I have a 160Gb hard drive, and a 320Gb hard drive in my computer, and my partitions look like this:

HDD1 (160Gb):

1 x 40Gb NTFS Windows partition (drive C: )
1 x 12Gb EXT3 partition (/ for Ubuntu)
1 x 1.5Gb linux-swap partition
1 x ~50Gb NTFS partition
1 x ~50Gb EXT3 partiton (/home for Ubuntu)

HDD2 (320Gb)

2 x ~50Gb NTFS partitions
2 x ~50Gb FAT32 partitions
2 x ~50Gb EXT3 partitions

I went with this setup initially so i had plenty of hard drive space that Windows could read and write (NTFS and FAT32), and plenty that Linux could read and write (EXT3 and FAT32). Linux can read NTFS, and can now allegedly write to it as well, but i’ve read some accounts where the latter has caused problems, so as a Linux newbie i see no reason to tempt fate. If my storage needs change over time, i can reformat one or more of my storage partitions.

The Ubuntu installation was extremely simple and straightforward, and once it was up and running it detected virtually all my hardware and my network settings without a hitch. The internet (running through a router) worked perfectly with no fiddling whatsoever, and i was browsing the web using Firefox straight away. It detected my SoundBlaster sound card fine too. The GRUB loader also worked perfectly, allowing me to easily boot into either Linux or Windows when i turn my computer on.

One thing that took me a little while to set up was my second monitor. This required installing a binary driver for my nVidia graphics card, setting up an option called TwinView (nVidia cards only), and tweaking my xorg.conf file. This took a little while, but the Ubuntu forums had excellent instructions, and it was just a matter of taking it slowly, one step at a time.

One thing that almost drove me crazy for a while was the issue of permissions. Permission to write to different hard drives works differently in Linux than in Windows, and it took me quite a few frustrating hours to work out how to get write access to my extra EXT3 and FAT32 partitions. This involves editing a file called fstab, and is made more complicated by the fact that the fstab permission commands for EXT3 partitions are apparently different than those for FAT32partitions. For example, the umask instruction works for FAT32 but not for EXT3. It took plenty of Googling to work this out. If you have trouble with any of this, i have a bunch of bookmarked links that will help you deal with the fstab file, and with permissions in general.

I have a Samsung ML-2010 mono laser printer, and setting it up was very easy.

When i get something working in Linux, i make a list of all the places where i found instructions, and a copy of any of the files that i configured. So, for example, if i ever need to go back and set up my dual monitors again, i have links to all the instruction pages, as well a a copy of the xorg.conf settings i used to get it working. Same with permissions: i have all the links, and a copy of the fstab setting that worked.

Downloading and installing software has generally been a very easy process, via the Synaptic package manager, and via a program called Automatix. One thing i haven’t really been able to get a handle on yet is WINE, which allows some Windows programs to run under Linux. I’m going to need to spend some time working on that, as i’d really like to get Endnote, and maybe even Photoshop working in Linux.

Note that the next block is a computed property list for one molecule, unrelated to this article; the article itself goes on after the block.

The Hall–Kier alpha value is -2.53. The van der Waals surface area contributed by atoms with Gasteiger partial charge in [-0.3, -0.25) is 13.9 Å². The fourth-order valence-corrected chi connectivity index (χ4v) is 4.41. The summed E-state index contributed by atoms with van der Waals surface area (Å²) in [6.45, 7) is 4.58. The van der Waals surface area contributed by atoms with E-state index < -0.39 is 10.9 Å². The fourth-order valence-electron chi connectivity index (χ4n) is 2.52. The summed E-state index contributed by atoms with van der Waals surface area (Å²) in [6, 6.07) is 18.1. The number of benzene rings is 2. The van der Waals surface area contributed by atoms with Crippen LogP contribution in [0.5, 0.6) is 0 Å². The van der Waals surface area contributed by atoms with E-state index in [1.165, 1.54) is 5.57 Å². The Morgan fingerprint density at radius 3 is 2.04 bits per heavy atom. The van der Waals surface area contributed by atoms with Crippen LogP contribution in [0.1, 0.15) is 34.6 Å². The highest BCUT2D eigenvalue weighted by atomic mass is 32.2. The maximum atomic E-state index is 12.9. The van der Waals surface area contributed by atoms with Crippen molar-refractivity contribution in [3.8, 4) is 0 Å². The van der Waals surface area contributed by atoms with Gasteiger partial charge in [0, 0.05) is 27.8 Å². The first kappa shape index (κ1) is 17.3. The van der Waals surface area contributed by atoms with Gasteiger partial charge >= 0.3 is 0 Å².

But for most regular, day-to-day stuff, Linux has plenty of software to keep most people happy. I browse using Firefox, and i use Kontact/Kmail as an email client/address book/organizer. It’s great. I don’t like Ubuntu’s default media player very much, so i’m using Kaffeine, which is quite similar in operation to the Media Player Classic that i use on Windows. I used Automatix to get all the audio and video codecs i needed, and my Linux setup now has no problem playing mpeg, mp3, avi/DivX/XVid, and even Windows Media files.

(You might notice that a few of my programs start with a K. The were originally developed for the KDE Linux environment, although they work fine under Ubuntu’s GNOME environment too. But i’m actually contemplating getting rid of my Ubuntu and substituting Kubuntu)

Anyway, that’s my experience with Linux/Ubuntu so far. I’m still using Windows for a lot of things, and Linux is still a hobby and a work in progress; i don’t want to make the complete switch until i’m fully confident with it. But i’m really enjoying using it, and it really is nice to boot up your computer and know that your using all open-source software (well, except for the Windows Media codecs :slight_smile: ).

I’ve had some experience in this as well in the past six weeks or so. There was one program I wanted to run that’s only for Linux. I went out and got a book that said it had 4-5 different Linux versions. Most of them you could install. I tried the Red Hat one first, and it worked ok, but I couldn’t get the program I wanted to work. Next I went out and got the Ubuntu book that came with 6.06, that didn’t want to run the program either. Finally I got SuSE 10, the program half worked and I had to compile the last of the libraries myself and it mostly runs.

I would say that all of them were easy enough to install, if you have a DVD drive some come on DVDs so there’s no need to switch disks. The installation is easy, even for someone who doesn’t know much, like me. They all seemed to run the same way, at least from the minor things that I have tried so far. People seem to like the Ubuntu, the thing that made me switch was it kept wanting me to have internet access to upgrade, and I didn’t want to deal with that. It also was a pain to find out how to log in as root, nothing more difficult then to want to move a number of files around and have to keep logging in as root.